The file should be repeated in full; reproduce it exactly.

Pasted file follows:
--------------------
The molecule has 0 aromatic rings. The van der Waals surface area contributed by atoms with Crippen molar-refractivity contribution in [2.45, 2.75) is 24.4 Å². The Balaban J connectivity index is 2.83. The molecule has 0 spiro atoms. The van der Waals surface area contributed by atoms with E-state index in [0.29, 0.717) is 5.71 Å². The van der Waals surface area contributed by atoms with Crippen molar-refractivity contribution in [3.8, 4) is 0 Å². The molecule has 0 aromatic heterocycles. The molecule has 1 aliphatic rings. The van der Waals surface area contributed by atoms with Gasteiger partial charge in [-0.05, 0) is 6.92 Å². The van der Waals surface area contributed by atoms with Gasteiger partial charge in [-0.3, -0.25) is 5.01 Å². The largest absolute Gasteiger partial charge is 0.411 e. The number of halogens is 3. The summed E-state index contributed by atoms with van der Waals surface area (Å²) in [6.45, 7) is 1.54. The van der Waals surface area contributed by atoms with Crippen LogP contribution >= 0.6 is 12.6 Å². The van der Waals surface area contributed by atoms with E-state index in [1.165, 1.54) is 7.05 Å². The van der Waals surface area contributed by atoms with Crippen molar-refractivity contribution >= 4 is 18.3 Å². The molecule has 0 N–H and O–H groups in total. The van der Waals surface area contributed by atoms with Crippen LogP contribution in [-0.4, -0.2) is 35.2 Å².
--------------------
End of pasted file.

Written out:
The molecule has 0 aromatic rings. The van der Waals surface area contributed by atoms with Crippen molar-refractivity contribution in [2.45, 2.75) is 24.4 Å². The Balaban J connectivity index is 2.83. The molecule has 0 spiro atoms. The van der Waals surface area contributed by atoms with E-state index in [0.29, 0.717) is 5.71 Å². The van der Waals surface area contributed by atoms with Crippen molar-refractivity contribution in [3.8, 4) is 0 Å². The molecule has 0 aromatic heterocycles. The molecule has 1 aliphatic rings. The van der Waals surface area contributed by atoms with Gasteiger partial charge in [-0.05, 0) is 6.92 Å². The van der Waals surface area contributed by atoms with Gasteiger partial charge in [-0.3, -0.25) is 5.01 Å². The largest absolute Gasteiger partial charge is 0.411 e. The number of halogens is 3. The summed E-state index contributed by atoms with van der Waals surface area (Å²) in [6.45, 7) is 1.54. The van der Waals surface area contributed by atoms with Crippen LogP contribution >= 0.6 is 12.6 Å². The van der Waals surface area contributed by atoms with E-state index in [1.165, 1.54) is 7.05 Å². The van der Waals surface area contributed by atoms with Crippen molar-refractivity contribution >= 4 is 18.3 Å². The molecule has 0 N–H and O–H groups in total. The van der Waals surface area contributed by atoms with Crippen LogP contribution in [-0.4, -0.2) is 35.2 Å².